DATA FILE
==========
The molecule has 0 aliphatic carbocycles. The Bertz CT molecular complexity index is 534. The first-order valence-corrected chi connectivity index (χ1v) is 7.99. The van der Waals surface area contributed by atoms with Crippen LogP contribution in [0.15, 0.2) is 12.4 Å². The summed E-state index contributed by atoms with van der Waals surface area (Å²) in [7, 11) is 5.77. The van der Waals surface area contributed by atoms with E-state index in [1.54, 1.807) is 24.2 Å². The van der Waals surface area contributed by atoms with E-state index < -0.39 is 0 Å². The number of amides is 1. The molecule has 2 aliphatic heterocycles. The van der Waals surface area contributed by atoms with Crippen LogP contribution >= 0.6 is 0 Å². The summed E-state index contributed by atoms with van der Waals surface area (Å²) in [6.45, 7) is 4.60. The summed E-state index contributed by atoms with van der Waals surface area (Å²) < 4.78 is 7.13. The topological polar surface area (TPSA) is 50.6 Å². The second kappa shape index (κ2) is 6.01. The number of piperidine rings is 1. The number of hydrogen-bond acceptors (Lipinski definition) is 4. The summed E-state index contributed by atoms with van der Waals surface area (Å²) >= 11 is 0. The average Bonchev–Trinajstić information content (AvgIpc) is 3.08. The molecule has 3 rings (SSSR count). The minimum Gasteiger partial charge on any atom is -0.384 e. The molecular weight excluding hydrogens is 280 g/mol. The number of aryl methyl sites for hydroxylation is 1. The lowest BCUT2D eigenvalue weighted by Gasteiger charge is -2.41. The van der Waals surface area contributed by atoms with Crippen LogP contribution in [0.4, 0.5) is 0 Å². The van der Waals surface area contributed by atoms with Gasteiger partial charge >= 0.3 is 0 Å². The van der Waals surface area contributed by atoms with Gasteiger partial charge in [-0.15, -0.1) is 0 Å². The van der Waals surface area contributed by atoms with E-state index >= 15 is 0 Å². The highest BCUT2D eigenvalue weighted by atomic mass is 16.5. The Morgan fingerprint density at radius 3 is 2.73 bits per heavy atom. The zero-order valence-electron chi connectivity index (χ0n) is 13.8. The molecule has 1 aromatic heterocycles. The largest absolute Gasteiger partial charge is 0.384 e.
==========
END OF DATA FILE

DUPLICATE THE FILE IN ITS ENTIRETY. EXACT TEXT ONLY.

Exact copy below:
The molecule has 0 aliphatic carbocycles. The Bertz CT molecular complexity index is 534. The first-order valence-corrected chi connectivity index (χ1v) is 7.99. The van der Waals surface area contributed by atoms with Crippen LogP contribution in [0.15, 0.2) is 12.4 Å². The summed E-state index contributed by atoms with van der Waals surface area (Å²) in [7, 11) is 5.77. The van der Waals surface area contributed by atoms with E-state index in [1.54, 1.807) is 24.2 Å². The van der Waals surface area contributed by atoms with E-state index < -0.39 is 0 Å². The number of amides is 1. The molecule has 2 aliphatic heterocycles. The van der Waals surface area contributed by atoms with Crippen LogP contribution >= 0.6 is 0 Å². The summed E-state index contributed by atoms with van der Waals surface area (Å²) in [6.45, 7) is 4.60. The summed E-state index contributed by atoms with van der Waals surface area (Å²) < 4.78 is 7.13. The topological polar surface area (TPSA) is 50.6 Å². The second kappa shape index (κ2) is 6.01. The number of piperidine rings is 1. The number of hydrogen-bond acceptors (Lipinski definition) is 4. The summed E-state index contributed by atoms with van der Waals surface area (Å²) >= 11 is 0. The average Bonchev–Trinajstić information content (AvgIpc) is 3.08. The molecule has 3 rings (SSSR count). The minimum Gasteiger partial charge on any atom is -0.384 e. The molecular weight excluding hydrogens is 280 g/mol. The number of aryl methyl sites for hydroxylation is 1. The lowest BCUT2D eigenvalue weighted by Gasteiger charge is -2.41. The van der Waals surface area contributed by atoms with Crippen LogP contribution in [0.4, 0.5) is 0 Å². The van der Waals surface area contributed by atoms with Gasteiger partial charge >= 0.3 is 0 Å². The van der Waals surface area contributed by atoms with Gasteiger partial charge in [-0.15, -0.1) is 0 Å². The van der Waals surface area contributed by atoms with E-state index >= 15 is 0 Å². The highest BCUT2D eigenvalue weighted by atomic mass is 16.5. The Morgan fingerprint density at radius 3 is 2.73 bits per heavy atom. The zero-order valence-electron chi connectivity index (χ0n) is 13.8. The molecule has 1 aromatic heterocycles. The largest absolute Gasteiger partial charge is 0.384 e.